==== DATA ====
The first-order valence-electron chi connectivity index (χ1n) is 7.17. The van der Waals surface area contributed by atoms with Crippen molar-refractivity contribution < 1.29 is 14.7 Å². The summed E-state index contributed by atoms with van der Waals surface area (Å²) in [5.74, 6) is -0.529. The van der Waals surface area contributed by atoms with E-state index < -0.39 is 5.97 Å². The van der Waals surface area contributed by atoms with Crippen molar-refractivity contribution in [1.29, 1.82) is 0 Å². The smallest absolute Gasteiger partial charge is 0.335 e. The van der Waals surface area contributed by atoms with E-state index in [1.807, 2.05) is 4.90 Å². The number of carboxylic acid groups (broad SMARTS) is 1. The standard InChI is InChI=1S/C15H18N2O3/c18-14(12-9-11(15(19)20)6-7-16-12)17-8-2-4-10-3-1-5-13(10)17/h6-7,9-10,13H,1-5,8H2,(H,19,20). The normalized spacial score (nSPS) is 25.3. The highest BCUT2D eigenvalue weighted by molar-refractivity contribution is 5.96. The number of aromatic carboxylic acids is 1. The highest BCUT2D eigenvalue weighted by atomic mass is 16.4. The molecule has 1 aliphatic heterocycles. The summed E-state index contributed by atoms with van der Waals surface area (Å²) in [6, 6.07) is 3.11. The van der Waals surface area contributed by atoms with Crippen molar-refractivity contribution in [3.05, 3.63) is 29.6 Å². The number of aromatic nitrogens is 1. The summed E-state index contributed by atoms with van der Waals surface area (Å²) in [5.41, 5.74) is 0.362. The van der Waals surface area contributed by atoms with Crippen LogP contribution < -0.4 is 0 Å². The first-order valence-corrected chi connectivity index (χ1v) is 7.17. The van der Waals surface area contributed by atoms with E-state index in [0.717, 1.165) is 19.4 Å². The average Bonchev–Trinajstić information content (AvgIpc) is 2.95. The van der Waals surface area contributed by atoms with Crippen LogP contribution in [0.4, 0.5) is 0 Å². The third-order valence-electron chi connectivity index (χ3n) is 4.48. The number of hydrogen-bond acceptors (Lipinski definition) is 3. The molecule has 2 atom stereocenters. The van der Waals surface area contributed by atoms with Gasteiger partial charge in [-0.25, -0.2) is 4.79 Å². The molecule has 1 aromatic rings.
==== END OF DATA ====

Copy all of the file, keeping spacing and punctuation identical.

The first-order valence-electron chi connectivity index (χ1n) is 7.17. The van der Waals surface area contributed by atoms with Crippen molar-refractivity contribution < 1.29 is 14.7 Å². The summed E-state index contributed by atoms with van der Waals surface area (Å²) in [5.74, 6) is -0.529. The van der Waals surface area contributed by atoms with E-state index < -0.39 is 5.97 Å². The van der Waals surface area contributed by atoms with Crippen molar-refractivity contribution in [1.29, 1.82) is 0 Å². The smallest absolute Gasteiger partial charge is 0.335 e. The van der Waals surface area contributed by atoms with E-state index in [1.807, 2.05) is 4.90 Å². The number of carboxylic acid groups (broad SMARTS) is 1. The standard InChI is InChI=1S/C15H18N2O3/c18-14(12-9-11(15(19)20)6-7-16-12)17-8-2-4-10-3-1-5-13(10)17/h6-7,9-10,13H,1-5,8H2,(H,19,20). The normalized spacial score (nSPS) is 25.3. The highest BCUT2D eigenvalue weighted by molar-refractivity contribution is 5.96. The number of aromatic carboxylic acids is 1. The highest BCUT2D eigenvalue weighted by atomic mass is 16.4. The molecule has 1 aliphatic heterocycles. The summed E-state index contributed by atoms with van der Waals surface area (Å²) in [6, 6.07) is 3.11. The van der Waals surface area contributed by atoms with Crippen molar-refractivity contribution in [3.05, 3.63) is 29.6 Å². The number of aromatic nitrogens is 1. The summed E-state index contributed by atoms with van der Waals surface area (Å²) in [5.41, 5.74) is 0.362. The van der Waals surface area contributed by atoms with Crippen LogP contribution < -0.4 is 0 Å². The first-order valence-corrected chi connectivity index (χ1v) is 7.17. The van der Waals surface area contributed by atoms with E-state index in [0.717, 1.165) is 19.4 Å². The average Bonchev–Trinajstić information content (AvgIpc) is 2.95. The van der Waals surface area contributed by atoms with Crippen LogP contribution in [0.4, 0.5) is 0 Å². The third-order valence-electron chi connectivity index (χ3n) is 4.48. The number of hydrogen-bond acceptors (Lipinski definition) is 3. The molecule has 2 atom stereocenters. The van der Waals surface area contributed by atoms with Gasteiger partial charge in [-0.25, -0.2) is 4.79 Å². The molecule has 1 aromatic rings.